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Boston paramedic scholarships aim to build diversity in ranks

Boston EMS officials hope reducing financial barriers to education will increase inclusivity among all ranks at the department

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A new Boston EMS paramedic scholarship program seeks to increase diversity among all ranks at the department.

Photo/Boston EMS

By Laura French

BOSTON — A new scholarship program for Boston EMS members aims to increase diversity and inclusion among promotional ranks.

The program provides financial assistance to Boston EMTs pursuing paramedic certification and was launched in coordination with the United Coalition of EMS Providers (UCEP), a Boston EMS-affiliated group that is dedicated to advancing equity, inclusion and diversity at the department, according to a city press release. The scholarship is also supported by Mayor Martin J. Walsh, the city’s Office of Workforce Development and Bunker Hill Community College, where 16 scholarship recipients are currently enrolled in paramedic courses.

“Boston is a diverse city, and it’s crucial that our public safety services in Boston, including our paramedics, reflect our neighborhoods, and our values,” Walsh said in a statement. “I’m proud that with the scholarship, we will continue to support diversity at Boston EMS, and care for all those who call Boston home.”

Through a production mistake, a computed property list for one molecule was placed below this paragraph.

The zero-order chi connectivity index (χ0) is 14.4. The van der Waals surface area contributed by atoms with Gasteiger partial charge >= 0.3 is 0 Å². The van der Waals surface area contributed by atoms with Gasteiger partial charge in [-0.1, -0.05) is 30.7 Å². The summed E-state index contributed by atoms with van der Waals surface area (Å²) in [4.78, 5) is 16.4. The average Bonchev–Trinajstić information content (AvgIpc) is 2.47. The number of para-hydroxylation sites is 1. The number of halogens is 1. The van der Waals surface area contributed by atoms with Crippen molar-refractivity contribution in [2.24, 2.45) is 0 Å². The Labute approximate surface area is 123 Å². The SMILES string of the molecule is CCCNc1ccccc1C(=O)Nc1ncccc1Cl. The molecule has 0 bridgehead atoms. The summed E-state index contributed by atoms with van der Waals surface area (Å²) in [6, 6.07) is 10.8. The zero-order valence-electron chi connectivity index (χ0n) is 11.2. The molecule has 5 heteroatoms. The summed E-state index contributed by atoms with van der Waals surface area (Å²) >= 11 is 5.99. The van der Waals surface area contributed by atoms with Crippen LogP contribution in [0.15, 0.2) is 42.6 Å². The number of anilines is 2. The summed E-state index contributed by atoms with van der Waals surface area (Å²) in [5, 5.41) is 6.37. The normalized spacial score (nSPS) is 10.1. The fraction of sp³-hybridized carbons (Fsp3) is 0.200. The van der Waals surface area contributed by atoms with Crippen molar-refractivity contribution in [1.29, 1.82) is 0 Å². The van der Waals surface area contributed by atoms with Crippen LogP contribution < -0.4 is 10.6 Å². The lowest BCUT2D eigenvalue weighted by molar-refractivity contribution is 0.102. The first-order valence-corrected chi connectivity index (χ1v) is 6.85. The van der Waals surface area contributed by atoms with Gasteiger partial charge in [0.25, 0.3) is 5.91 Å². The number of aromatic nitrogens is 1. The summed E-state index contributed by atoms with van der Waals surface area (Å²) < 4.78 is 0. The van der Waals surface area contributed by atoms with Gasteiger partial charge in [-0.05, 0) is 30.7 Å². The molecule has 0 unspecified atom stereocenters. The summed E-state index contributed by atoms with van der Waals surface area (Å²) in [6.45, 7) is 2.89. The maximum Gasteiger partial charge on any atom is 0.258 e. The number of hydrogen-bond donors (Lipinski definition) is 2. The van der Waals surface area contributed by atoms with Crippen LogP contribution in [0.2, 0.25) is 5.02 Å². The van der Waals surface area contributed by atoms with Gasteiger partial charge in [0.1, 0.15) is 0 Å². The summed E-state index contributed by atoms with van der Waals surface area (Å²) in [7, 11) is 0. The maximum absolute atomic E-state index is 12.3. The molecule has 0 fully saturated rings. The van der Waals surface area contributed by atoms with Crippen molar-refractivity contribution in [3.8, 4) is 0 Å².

The goal of the scholarship is to increase inclusion in all promotional ranks of the department by reducing financial barriers to education, officials said. While 40% of Boston EMS personnel hired in the last three years are women and 36% are people of color, only 19% of the city’s paramedics are women and only 6% are people of color, according to the agency.

Of the first class of scholarship recipients, 75% are women, 37% are bilingual and 94% are people of color, according to Deputy Lee Alexander, a UCEP board member and head of diversity, recruitment and engagement at Boston EMS.

“Eligibility for selection included UCEP membership, open to all members of Boston EMS, and a commitment to promoting equity and inclusion,” Alexander said in a statement.

The program received funding from the Neighborhoods Jobs Trust and SkillWorks, a collaborative co-led by the Boston Foundation and the Office of Workforce Development. UCEP and the scholarship program were established following listening sessions in spring 2020 where personnel talked about their own experiences with racial discrimination after the killing of George Floyd, according to UCEP President and Founder Roger Hamlet, a Boston EMT.

“I am very proud of what UCEP was able to accomplish in just five short months, securing Mayoral support and funding, as well as coordinating directly with Bunker Hill Community College; increasing the diversity of our paramedics will result in a direct benefit in patient care,” said Boston EMS Chief of Department Jim Hooley, in a statement.